We all have a reason
My dad left his job with the Vancouver police force in order to buy a farm. From my mom’s stories of rural life, he had cobbled together a dream of running his own show from the seat of a tractor. When I turned three, our family held its breath and traded the featherbed of suburbia for 100 stubbled acres off a dirt road in rural Ontario.
It worked for a few years. When things got lean, we converted part of the house to a bakery and sold our own pork tenderloin and rhubarb pies to cottagers on their way to Georgian Bay. But impossible decisions loomed with every new season: repair the roof or restore the crumbling foundation. Make a mortgage payment or fix the aging truck. Buy school supplies or much-needed farm equipment.
As a kid, I was insulated from all of that. My parents managed to fill every Christmas with an abundance of toys and food, and it was only once I grew up that I understood how close to the poverty line we had crept, and how that must have made my parents feel.
If anything had happened – a fire, an illness, a family breakdown, or any of the thousand calamities that can strike without cause or warning – we would never have kept our heads above water. Not without someone to support us while we groped for shore.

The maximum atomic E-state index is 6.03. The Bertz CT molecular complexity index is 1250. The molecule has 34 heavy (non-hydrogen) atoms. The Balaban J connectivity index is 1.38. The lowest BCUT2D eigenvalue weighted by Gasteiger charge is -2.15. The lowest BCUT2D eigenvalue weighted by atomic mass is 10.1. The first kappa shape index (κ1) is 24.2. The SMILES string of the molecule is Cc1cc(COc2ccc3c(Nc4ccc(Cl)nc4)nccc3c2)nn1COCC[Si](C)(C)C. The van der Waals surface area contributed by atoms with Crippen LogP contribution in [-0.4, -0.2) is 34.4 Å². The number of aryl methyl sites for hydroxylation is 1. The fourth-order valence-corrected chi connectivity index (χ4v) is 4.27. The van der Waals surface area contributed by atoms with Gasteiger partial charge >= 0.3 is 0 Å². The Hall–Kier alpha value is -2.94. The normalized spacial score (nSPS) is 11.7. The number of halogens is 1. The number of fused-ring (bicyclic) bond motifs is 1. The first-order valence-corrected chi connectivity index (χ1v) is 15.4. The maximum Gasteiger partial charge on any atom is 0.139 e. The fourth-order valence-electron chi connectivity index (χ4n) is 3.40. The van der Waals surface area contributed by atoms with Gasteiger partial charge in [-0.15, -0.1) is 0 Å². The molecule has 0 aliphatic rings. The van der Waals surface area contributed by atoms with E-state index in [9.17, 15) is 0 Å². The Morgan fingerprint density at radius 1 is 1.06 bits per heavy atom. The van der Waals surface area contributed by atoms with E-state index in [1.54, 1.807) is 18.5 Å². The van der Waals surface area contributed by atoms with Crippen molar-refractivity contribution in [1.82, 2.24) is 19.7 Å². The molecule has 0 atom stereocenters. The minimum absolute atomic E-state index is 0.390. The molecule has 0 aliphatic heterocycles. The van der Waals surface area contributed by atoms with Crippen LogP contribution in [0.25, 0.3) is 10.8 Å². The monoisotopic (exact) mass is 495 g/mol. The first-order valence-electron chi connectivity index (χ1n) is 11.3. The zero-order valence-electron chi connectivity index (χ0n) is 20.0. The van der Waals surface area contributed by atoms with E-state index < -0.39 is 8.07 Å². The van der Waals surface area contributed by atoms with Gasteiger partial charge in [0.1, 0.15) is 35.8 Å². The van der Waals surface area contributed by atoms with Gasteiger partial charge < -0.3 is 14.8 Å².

Now that I am just beginning to finance my own dreams, I realize how many people aren’t as lucky as we were. It would have been devastating for my parents to give me a Christmas without toys, without food, without a warm house. The thought of how near we came to that reality stops my heart. And the thought of all the children who do face that reality breaks it.
That’s why a group like The Christmas Exchange is so important to me, even though I’ve never needed it, and to inMotion, even though we don’t profit from it. This is too important. As of right now, with only seventeen days to go before 11,000 Ottawa children wake up in poverty on Christmas morning, The Christmas Exchange is still $250,000 short of its minimum goal. They pledge to bring food, toys, and hope to every single Ottawa family in need, but they can’t do it unless the rest of us step up.
I might have needed this charity when I was kid. I could still need it in the future. And so could you. Pause for a second, lean back in your chair, and think about your last meal. Think about your next one. Think about all the Christmas seasons past, and all the ones you’re looking forward to. Imagine all of that vanishing.
If you’re in a position to give, please consider The Christmas Exchange. You can donate online, by phone, and by mail. Visit www.christmas-exchange.com to learn how.